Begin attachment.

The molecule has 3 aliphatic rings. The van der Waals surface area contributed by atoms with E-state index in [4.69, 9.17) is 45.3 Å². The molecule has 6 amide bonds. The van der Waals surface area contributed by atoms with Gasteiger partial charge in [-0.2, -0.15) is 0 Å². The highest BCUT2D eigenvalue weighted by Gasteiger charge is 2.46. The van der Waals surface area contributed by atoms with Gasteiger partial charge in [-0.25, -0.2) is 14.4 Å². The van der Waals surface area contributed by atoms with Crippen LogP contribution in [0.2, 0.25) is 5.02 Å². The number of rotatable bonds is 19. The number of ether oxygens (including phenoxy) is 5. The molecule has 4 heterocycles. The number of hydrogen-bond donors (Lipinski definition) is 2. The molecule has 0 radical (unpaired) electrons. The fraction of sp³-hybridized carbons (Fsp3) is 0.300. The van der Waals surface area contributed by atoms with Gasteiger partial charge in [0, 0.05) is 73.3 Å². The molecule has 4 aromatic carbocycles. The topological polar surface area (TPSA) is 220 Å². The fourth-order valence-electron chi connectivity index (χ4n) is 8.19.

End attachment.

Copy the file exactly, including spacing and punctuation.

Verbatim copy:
The molecule has 3 aliphatic rings. The van der Waals surface area contributed by atoms with E-state index in [4.69, 9.17) is 45.3 Å². The molecule has 6 amide bonds. The van der Waals surface area contributed by atoms with Gasteiger partial charge in [-0.2, -0.15) is 0 Å². The highest BCUT2D eigenvalue weighted by Gasteiger charge is 2.46. The van der Waals surface area contributed by atoms with Gasteiger partial charge in [-0.25, -0.2) is 14.4 Å². The van der Waals surface area contributed by atoms with Crippen LogP contribution in [0.2, 0.25) is 5.02 Å². The number of rotatable bonds is 19. The number of ether oxygens (including phenoxy) is 5. The molecule has 4 heterocycles. The number of hydrogen-bond donors (Lipinski definition) is 2. The molecule has 0 radical (unpaired) electrons. The fraction of sp³-hybridized carbons (Fsp3) is 0.300. The van der Waals surface area contributed by atoms with Gasteiger partial charge in [0, 0.05) is 73.3 Å². The molecule has 4 aromatic carbocycles. The topological polar surface area (TPSA) is 220 Å². The fourth-order valence-electron chi connectivity index (χ4n) is 8.19.